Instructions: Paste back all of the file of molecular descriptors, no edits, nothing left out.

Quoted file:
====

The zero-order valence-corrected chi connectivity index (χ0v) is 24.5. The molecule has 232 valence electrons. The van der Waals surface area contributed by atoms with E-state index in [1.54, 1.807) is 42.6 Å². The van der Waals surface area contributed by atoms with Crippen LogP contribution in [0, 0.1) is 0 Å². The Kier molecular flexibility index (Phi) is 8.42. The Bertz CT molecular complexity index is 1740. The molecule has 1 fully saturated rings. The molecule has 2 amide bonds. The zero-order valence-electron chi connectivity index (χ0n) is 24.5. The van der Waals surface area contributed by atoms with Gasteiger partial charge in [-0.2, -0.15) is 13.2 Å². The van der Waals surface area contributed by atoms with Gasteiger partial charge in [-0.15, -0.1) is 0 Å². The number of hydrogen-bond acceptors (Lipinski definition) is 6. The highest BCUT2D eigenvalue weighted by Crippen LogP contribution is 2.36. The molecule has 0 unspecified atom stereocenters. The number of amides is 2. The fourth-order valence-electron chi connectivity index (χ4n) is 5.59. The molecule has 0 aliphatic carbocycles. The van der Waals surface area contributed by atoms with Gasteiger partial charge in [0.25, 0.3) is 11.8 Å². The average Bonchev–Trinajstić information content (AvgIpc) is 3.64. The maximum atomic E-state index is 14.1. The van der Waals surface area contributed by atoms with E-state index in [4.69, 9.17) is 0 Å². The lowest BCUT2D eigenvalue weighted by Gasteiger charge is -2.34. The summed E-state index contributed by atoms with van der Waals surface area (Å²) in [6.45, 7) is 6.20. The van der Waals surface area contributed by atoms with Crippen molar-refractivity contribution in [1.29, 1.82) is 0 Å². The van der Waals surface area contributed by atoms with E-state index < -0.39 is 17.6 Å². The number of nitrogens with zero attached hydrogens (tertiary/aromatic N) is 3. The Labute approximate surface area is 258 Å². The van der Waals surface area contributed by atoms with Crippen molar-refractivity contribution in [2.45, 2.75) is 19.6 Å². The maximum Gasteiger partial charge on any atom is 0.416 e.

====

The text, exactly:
The zero-order valence-corrected chi connectivity index (χ0v) is 24.5. The molecule has 232 valence electrons. The van der Waals surface area contributed by atoms with E-state index in [1.54, 1.807) is 42.6 Å². The van der Waals surface area contributed by atoms with Crippen LogP contribution in [0, 0.1) is 0 Å². The Kier molecular flexibility index (Phi) is 8.42. The Bertz CT molecular complexity index is 1740. The molecule has 1 fully saturated rings. The molecule has 2 amide bonds. The zero-order valence-electron chi connectivity index (χ0n) is 24.5. The van der Waals surface area contributed by atoms with Gasteiger partial charge in [-0.2, -0.15) is 13.2 Å². The van der Waals surface area contributed by atoms with Gasteiger partial charge in [-0.15, -0.1) is 0 Å². The number of hydrogen-bond acceptors (Lipinski definition) is 6. The highest BCUT2D eigenvalue weighted by Crippen LogP contribution is 2.36. The molecule has 0 unspecified atom stereocenters. The number of amides is 2. The fourth-order valence-electron chi connectivity index (χ4n) is 5.59. The molecule has 0 aliphatic carbocycles. The van der Waals surface area contributed by atoms with Gasteiger partial charge in [0.25, 0.3) is 11.8 Å². The average Bonchev–Trinajstić information content (AvgIpc) is 3.64. The maximum atomic E-state index is 14.1. The van der Waals surface area contributed by atoms with E-state index in [4.69, 9.17) is 0 Å². The lowest BCUT2D eigenvalue weighted by Gasteiger charge is -2.34. The summed E-state index contributed by atoms with van der Waals surface area (Å²) in [6.45, 7) is 6.20. The van der Waals surface area contributed by atoms with Crippen molar-refractivity contribution in [1.29, 1.82) is 0 Å². The van der Waals surface area contributed by atoms with E-state index < -0.39 is 17.6 Å². The number of nitrogens with zero attached hydrogens (tertiary/aromatic N) is 3. The Labute approximate surface area is 258 Å². The van der Waals surface area contributed by atoms with Crippen molar-refractivity contribution in [2.45, 2.75) is 19.6 Å². The maximum Gasteiger partial charge on any atom is 0.416 e.